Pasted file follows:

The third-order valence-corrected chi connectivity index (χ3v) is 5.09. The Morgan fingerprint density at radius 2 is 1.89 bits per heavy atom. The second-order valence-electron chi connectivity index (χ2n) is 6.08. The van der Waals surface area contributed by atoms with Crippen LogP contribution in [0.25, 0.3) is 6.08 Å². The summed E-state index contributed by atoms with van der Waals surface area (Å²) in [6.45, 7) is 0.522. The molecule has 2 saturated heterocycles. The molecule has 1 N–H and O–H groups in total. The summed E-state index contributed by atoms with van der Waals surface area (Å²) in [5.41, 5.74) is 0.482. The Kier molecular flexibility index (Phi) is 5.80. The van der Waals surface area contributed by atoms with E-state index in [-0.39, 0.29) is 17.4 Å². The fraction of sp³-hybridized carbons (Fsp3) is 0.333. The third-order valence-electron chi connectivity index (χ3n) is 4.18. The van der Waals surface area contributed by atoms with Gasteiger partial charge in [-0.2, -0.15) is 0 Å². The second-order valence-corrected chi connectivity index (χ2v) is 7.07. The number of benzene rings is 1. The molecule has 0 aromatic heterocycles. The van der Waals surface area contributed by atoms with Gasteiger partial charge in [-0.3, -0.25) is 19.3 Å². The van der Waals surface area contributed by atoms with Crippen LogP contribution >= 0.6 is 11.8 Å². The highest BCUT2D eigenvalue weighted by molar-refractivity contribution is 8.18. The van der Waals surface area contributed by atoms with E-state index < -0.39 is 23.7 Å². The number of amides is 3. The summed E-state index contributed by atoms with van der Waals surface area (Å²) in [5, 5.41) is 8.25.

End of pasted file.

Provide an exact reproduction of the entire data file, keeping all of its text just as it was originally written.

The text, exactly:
The third-order valence-corrected chi connectivity index (χ3v) is 5.09. The Morgan fingerprint density at radius 2 is 1.89 bits per heavy atom. The second-order valence-electron chi connectivity index (χ2n) is 6.08. The van der Waals surface area contributed by atoms with Crippen LogP contribution in [0.25, 0.3) is 6.08 Å². The summed E-state index contributed by atoms with van der Waals surface area (Å²) in [6.45, 7) is 0.522. The molecule has 2 saturated heterocycles. The molecule has 1 N–H and O–H groups in total. The summed E-state index contributed by atoms with van der Waals surface area (Å²) in [5.41, 5.74) is 0.482. The Kier molecular flexibility index (Phi) is 5.80. The van der Waals surface area contributed by atoms with E-state index in [-0.39, 0.29) is 17.4 Å². The fraction of sp³-hybridized carbons (Fsp3) is 0.333. The third-order valence-electron chi connectivity index (χ3n) is 4.18. The van der Waals surface area contributed by atoms with Gasteiger partial charge in [-0.2, -0.15) is 0 Å². The second-order valence-corrected chi connectivity index (χ2v) is 7.07. The number of benzene rings is 1. The molecule has 0 aromatic heterocycles. The van der Waals surface area contributed by atoms with Gasteiger partial charge in [-0.3, -0.25) is 19.3 Å². The van der Waals surface area contributed by atoms with Crippen LogP contribution >= 0.6 is 11.8 Å². The highest BCUT2D eigenvalue weighted by molar-refractivity contribution is 8.18. The van der Waals surface area contributed by atoms with E-state index < -0.39 is 23.7 Å². The number of amides is 3. The summed E-state index contributed by atoms with van der Waals surface area (Å²) in [5, 5.41) is 8.25.